Tuesday, March 9, 2010

Questions churches should be asking (but probably aren't)...

Timmy Brister asks the following great diagnostic questions to himself.  Here are a few of them...
1.  If our church would cease to exist in our city, would it be noticed and missed?

3.  If the only possible means of connecting with unbelievers were through the missionary living of our church members, how much would we grow? (I ask this because the early church did not have signs, websites, ads, marketing, etc.)
4.  What are the subcultures within the church?  Do they attract or detract from the centrality of the gospel and mission of the church?

6.  What are we allowing to be our measuring stick of church health? (attendance vs. discipleship; seating capacity vs. sending capacity; gospel growth, training on mission, etc.)
7.  Are the priorities of our church in line with the priorities of Christ’s kingdom?
8.  If our members had 60 seconds to explain to an unbeliever what our church is like, what would you want them to say?  How many do you think are saying that?
9.  If the invisible kingdom of God became visible in our city, what would that look like?

12.  Are the people we are reaching more religious or pagan?
13.  What can we learn about our evangelism practices by the kind of people are being reached with the gospel?

15.  What percentage of our growth is conversion growth (vs. transfer growth)?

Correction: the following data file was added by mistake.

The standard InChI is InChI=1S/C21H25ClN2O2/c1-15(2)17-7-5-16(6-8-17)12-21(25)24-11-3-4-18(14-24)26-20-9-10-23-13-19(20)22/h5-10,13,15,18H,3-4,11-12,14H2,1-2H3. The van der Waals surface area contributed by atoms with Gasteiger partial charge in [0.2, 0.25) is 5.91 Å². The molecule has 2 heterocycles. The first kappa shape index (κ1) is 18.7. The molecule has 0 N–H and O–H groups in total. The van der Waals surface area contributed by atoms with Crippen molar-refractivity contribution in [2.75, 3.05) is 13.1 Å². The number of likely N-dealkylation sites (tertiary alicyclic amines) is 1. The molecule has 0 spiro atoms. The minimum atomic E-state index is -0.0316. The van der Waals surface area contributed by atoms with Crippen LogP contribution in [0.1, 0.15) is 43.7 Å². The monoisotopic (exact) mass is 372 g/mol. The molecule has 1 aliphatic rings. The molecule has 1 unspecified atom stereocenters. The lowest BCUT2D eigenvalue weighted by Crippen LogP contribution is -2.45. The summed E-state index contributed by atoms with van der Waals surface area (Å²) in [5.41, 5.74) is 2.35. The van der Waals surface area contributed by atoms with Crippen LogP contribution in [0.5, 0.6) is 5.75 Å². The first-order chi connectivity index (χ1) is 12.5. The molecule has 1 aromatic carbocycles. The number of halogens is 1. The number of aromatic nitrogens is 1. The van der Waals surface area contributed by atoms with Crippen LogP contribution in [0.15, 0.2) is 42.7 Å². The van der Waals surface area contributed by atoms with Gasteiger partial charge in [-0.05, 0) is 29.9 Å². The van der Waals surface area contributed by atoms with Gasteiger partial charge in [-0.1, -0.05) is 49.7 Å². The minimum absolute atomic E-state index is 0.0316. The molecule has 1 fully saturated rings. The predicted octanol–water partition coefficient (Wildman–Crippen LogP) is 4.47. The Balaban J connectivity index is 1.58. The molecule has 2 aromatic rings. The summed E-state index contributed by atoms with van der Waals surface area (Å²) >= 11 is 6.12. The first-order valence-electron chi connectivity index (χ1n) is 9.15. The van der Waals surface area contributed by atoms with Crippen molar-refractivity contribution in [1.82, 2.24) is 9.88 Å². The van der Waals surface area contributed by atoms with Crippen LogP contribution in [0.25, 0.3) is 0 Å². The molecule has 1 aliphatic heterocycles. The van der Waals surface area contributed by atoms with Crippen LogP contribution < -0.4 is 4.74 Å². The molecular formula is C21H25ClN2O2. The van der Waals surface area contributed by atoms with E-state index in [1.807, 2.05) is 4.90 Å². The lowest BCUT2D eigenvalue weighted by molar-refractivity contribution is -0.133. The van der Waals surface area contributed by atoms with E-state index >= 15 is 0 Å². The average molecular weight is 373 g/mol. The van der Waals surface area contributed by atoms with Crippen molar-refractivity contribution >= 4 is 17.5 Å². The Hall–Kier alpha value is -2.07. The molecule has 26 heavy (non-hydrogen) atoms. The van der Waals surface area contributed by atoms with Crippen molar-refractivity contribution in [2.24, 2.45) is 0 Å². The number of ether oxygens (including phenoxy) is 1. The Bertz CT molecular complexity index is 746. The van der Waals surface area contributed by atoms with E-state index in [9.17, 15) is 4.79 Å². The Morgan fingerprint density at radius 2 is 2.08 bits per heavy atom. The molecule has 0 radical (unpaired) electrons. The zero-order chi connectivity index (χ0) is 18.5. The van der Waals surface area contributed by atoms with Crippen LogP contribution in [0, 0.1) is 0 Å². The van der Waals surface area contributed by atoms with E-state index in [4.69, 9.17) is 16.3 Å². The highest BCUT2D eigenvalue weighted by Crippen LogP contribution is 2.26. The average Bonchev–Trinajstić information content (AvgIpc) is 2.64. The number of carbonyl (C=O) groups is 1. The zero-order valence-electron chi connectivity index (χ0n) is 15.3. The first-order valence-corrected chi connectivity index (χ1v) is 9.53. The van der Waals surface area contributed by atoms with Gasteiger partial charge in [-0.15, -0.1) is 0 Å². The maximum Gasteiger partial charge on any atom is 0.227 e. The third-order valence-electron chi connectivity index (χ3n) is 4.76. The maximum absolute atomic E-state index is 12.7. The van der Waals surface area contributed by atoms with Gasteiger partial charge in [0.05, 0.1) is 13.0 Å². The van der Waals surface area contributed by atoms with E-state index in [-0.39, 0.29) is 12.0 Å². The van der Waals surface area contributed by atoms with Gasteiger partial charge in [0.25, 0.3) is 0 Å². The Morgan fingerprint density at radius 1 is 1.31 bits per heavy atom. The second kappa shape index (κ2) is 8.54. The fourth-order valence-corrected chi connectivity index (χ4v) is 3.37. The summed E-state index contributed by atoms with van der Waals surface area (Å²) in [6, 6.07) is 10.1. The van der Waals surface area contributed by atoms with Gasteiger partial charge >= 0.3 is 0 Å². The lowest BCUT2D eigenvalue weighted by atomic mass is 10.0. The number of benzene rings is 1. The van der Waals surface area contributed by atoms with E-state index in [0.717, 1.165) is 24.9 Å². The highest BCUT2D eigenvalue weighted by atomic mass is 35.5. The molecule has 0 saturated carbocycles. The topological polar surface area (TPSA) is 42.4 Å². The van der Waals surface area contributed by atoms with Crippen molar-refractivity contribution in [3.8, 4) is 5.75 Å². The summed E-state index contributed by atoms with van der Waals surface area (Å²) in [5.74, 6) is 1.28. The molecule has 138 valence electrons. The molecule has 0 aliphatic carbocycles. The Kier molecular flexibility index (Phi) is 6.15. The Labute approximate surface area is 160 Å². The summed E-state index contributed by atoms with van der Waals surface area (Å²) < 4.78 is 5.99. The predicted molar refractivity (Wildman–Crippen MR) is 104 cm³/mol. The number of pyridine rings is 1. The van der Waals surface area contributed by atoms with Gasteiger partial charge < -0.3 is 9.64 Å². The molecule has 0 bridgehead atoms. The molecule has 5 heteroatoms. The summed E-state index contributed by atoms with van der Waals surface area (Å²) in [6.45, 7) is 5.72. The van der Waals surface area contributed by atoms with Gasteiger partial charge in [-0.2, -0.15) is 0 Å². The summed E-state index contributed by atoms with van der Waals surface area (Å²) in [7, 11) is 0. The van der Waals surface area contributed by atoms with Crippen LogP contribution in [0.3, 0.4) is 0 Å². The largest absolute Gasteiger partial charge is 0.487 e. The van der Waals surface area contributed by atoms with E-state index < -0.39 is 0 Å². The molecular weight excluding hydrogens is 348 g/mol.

20. If money and space were not an issue, what is one thing we ought to dream for God to do in our midst where it is impossible for anyone to get the credit except for the omnipotent hand of God?

Read the whole list here.   There are some other great thoughts/ questions by others in the comments.  

[HT: Z: JT]


pilgrim said...

Some of those are a big Ouch, as I've heard some people put it.

Those are things to consider for ourselves and our churches.

As to one of the questions--transfer growth isn't necessarily a good thing, if people aren't being fed elsewhere--but sometimes it's just church hopping, and that transfer growth may very well transfer elsewhere.

Conversion growth s tough though.
I'd like to see more of it.

John said...

@ pilgrim, I agree. Thanks for stopping by.

pilgrim said...

Oops--I meant to say-Transfer growth isn't necessarily a bad thing, but the way I wrote it makes sense too.

Transfer growth has its good side and its negative side.